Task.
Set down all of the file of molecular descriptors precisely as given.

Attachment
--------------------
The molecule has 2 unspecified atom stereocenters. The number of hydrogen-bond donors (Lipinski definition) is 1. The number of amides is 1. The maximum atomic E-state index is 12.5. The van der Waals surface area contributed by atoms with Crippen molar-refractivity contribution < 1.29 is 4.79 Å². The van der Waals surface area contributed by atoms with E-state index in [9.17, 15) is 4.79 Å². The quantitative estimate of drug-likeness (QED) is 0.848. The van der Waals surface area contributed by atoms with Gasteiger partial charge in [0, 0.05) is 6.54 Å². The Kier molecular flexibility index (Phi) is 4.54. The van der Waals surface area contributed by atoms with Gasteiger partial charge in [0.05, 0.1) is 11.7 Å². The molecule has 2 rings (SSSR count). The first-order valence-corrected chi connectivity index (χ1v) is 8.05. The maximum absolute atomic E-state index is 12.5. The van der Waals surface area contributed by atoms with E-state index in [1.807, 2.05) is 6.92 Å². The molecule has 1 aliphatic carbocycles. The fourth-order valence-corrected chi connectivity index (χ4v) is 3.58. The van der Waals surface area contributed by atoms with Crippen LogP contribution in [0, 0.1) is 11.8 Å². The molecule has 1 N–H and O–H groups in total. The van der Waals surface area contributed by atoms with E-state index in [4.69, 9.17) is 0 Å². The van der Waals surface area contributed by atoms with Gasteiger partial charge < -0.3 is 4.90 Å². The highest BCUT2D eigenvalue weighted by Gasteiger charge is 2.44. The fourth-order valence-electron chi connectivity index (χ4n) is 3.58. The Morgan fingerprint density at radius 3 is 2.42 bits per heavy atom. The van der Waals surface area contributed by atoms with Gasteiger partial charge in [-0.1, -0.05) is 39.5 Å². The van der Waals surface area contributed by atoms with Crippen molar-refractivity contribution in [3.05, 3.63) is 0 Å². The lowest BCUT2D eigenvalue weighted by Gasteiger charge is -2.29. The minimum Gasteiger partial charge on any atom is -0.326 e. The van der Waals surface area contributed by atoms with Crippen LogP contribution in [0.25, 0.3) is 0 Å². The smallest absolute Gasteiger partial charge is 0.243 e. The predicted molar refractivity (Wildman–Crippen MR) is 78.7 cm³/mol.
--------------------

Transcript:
The molecule has 2 unspecified atom stereocenters. The number of hydrogen-bond donors (Lipinski definition) is 1. The number of amides is 1. The maximum atomic E-state index is 12.5. The van der Waals surface area contributed by atoms with Crippen molar-refractivity contribution < 1.29 is 4.79 Å². The van der Waals surface area contributed by atoms with E-state index in [9.17, 15) is 4.79 Å². The quantitative estimate of drug-likeness (QED) is 0.848. The van der Waals surface area contributed by atoms with Gasteiger partial charge in [0, 0.05) is 6.54 Å². The Kier molecular flexibility index (Phi) is 4.54. The van der Waals surface area contributed by atoms with Gasteiger partial charge in [0.05, 0.1) is 11.7 Å². The molecule has 2 rings (SSSR count). The first-order valence-corrected chi connectivity index (χ1v) is 8.05. The maximum absolute atomic E-state index is 12.5. The van der Waals surface area contributed by atoms with E-state index in [1.807, 2.05) is 6.92 Å². The molecule has 1 aliphatic carbocycles. The fourth-order valence-corrected chi connectivity index (χ4v) is 3.58. The van der Waals surface area contributed by atoms with Crippen LogP contribution in [0, 0.1) is 11.8 Å². The molecule has 1 N–H and O–H groups in total. The van der Waals surface area contributed by atoms with E-state index in [4.69, 9.17) is 0 Å². The van der Waals surface area contributed by atoms with Gasteiger partial charge < -0.3 is 4.90 Å². The highest BCUT2D eigenvalue weighted by Gasteiger charge is 2.44. The fourth-order valence-electron chi connectivity index (χ4n) is 3.58. The Morgan fingerprint density at radius 3 is 2.42 bits per heavy atom. The van der Waals surface area contributed by atoms with Gasteiger partial charge in [-0.1, -0.05) is 39.5 Å². The van der Waals surface area contributed by atoms with Crippen molar-refractivity contribution in [3.05, 3.63) is 0 Å². The lowest BCUT2D eigenvalue weighted by Gasteiger charge is -2.29. The minimum Gasteiger partial charge on any atom is -0.326 e. The van der Waals surface area contributed by atoms with Crippen LogP contribution in [0.25, 0.3) is 0 Å². The smallest absolute Gasteiger partial charge is 0.243 e. The predicted molar refractivity (Wildman–Crippen MR) is 78.7 cm³/mol.